11. Apr 8, 2009 #10
    I'd propose this as "the question of the year" :smile:
     
  12. Apr 8, 2009 #11

    vanesch

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  13. Apr 8, 2009 #12

    Danger

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    Since it would essentially be a very small neutron star, I suspect that the reflected light would be gravitationally red-shifted to a large degree.

    edit: Nice link, Vanesch. I just spotted it after posting.
     
  14. Apr 8, 2009 #13
    Awesome!
     
  15. Apr 8, 2009 #14
    Almost everything (but not necessarily everything) is relative to human perception. Ultimately, the only camera angle we have of the universe is the human mind. Thus, you could probably assume that there are features of nature out there beyond our detection; for example, if we did not evolve to perceive light, how long would it take us to realize the existence of electromagnetic waves? Concepts like this (those involving the level of limitations of our perception) could extend to dark matter and so forth.
     
  16. Apr 8, 2009 #15
    Sound is the same way as color, you could say that there is no such thing as sound, it is just vibrations picked up by little bones in our ear.
     
  17. Apr 8, 2009 #16
    Now, that's interesting. A group survival trait. Do you have a link?
     
  18. Apr 8, 2009 #17

    russ_watters

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    No, not really. Sound and light are both continuous spectrums, but sound is not divided into discrete groupings of frequencies by our ears, unlike our eyes.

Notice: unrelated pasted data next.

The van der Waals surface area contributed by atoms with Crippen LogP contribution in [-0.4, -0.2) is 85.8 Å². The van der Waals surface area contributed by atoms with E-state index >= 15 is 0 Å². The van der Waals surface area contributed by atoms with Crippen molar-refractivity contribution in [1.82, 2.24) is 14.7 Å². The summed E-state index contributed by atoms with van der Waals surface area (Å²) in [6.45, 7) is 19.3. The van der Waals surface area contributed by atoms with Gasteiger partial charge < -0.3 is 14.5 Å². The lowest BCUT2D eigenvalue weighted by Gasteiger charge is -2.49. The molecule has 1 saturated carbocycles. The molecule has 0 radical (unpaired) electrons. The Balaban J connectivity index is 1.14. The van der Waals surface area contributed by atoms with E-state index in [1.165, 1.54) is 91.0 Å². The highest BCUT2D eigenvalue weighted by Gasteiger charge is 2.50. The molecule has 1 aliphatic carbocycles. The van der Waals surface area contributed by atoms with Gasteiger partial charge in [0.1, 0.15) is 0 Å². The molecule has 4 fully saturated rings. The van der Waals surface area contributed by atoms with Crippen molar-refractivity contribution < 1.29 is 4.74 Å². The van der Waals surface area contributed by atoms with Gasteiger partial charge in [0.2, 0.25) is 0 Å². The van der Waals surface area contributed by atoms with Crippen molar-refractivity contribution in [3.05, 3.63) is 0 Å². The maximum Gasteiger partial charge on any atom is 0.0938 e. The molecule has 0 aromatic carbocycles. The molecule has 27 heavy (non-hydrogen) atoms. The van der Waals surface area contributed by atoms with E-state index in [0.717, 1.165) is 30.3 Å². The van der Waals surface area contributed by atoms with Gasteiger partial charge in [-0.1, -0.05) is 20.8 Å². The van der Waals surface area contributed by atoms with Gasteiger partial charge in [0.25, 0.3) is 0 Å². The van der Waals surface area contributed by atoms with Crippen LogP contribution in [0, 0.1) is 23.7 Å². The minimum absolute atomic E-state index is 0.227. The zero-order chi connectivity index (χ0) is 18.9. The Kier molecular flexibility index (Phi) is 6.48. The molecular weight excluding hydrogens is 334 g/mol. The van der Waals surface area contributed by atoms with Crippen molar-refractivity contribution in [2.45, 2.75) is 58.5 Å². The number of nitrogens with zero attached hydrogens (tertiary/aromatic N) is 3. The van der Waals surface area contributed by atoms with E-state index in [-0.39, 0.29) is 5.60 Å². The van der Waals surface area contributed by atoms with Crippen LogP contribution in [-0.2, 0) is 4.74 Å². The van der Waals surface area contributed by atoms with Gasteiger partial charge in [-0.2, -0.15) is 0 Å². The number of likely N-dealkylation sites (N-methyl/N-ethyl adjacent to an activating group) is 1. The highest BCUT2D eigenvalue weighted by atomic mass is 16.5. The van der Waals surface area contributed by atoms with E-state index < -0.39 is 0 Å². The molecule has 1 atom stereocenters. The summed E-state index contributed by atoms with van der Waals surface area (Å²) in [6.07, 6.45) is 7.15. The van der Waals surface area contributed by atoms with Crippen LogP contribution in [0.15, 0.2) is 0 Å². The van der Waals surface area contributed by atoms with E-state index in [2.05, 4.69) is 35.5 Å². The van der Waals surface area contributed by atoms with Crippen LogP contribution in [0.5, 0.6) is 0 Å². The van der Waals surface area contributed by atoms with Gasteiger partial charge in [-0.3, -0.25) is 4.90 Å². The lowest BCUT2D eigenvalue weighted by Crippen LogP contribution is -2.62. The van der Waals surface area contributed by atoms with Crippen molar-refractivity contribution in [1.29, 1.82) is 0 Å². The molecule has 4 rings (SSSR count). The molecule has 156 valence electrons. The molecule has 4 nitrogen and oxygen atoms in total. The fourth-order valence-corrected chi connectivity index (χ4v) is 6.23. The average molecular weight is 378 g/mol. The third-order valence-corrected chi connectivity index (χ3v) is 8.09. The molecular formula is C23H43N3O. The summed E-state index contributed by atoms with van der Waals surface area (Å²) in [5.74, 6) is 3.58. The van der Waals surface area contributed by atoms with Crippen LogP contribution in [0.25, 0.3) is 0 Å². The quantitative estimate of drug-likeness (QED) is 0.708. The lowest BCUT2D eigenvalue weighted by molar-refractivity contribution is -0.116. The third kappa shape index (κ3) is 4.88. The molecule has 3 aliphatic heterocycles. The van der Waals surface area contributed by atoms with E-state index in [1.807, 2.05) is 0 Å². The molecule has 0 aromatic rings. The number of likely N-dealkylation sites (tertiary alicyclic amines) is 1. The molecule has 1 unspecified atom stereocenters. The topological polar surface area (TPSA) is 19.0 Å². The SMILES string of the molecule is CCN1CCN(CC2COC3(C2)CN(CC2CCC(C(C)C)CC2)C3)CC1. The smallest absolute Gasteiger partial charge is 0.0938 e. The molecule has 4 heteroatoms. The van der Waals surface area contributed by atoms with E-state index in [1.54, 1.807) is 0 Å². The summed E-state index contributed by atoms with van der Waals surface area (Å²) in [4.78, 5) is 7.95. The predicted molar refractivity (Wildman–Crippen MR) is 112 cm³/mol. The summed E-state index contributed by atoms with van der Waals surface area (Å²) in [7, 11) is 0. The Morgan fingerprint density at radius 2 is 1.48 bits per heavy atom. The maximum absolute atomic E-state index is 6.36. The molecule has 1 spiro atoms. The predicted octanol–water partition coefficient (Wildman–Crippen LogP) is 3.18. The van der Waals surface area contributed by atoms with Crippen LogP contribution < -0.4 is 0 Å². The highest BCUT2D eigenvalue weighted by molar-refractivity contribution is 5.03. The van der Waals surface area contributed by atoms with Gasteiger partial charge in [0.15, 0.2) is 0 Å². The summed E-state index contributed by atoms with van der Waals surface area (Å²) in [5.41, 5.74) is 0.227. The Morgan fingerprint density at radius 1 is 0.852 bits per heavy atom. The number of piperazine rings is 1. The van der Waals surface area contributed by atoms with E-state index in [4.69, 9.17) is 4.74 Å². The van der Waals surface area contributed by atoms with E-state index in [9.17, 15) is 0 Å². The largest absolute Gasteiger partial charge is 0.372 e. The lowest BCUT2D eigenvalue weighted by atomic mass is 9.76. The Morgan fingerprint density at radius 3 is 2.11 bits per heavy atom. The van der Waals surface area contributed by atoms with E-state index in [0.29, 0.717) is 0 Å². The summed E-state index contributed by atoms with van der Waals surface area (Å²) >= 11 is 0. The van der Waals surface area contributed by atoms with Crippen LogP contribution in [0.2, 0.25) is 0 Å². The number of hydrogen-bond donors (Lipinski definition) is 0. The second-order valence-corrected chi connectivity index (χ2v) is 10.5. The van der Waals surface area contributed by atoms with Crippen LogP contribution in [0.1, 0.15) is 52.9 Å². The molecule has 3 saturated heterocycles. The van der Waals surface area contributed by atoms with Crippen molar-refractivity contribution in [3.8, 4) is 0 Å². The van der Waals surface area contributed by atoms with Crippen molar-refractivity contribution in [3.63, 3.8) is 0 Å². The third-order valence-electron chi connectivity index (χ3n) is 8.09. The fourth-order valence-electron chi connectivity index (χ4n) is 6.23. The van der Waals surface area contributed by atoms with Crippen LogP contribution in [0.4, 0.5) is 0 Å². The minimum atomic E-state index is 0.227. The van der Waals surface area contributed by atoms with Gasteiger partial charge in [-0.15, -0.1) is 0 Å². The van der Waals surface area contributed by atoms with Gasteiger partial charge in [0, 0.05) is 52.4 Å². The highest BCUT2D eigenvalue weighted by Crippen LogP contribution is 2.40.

Regarding the simulations of the differing color vision, the separation of frequencies into colors is accurately depicted by the simulations - what is not (as suggested) is how those colors actually appear to us. Consider this:

    We have red, green, and blue photoreceptors in our eyes. What would happen to our perception of color if our brains were re-wired to make the red ones appear green and vice versa?
     
  19. Apr 8, 2009 #18

    DaveC426913

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    You want to wow your mind, look up tetrachromats.
     
  20. Apr 9, 2009 #19
    I am not all that familiar with Synesthesia, having read just a few things. The colors that these individuals associate with sounds, would these colors be only produced by the mind, or could it be possible they are somehow optically viewing these sound waves?

    Do they see still the sounds if their ears are covered? How about their eyes? I haven't found anything that specifically touches on this aspect.
     
  21. Apr 9, 2009 #20
    That ultimately everything is relative to human perception is a brilliant concept. Correct me if I'm wrong, but I think that's somehow related to the observer problem in quantum mechanics (in essence, a state changes merely by looking at it). That's quite puzzling.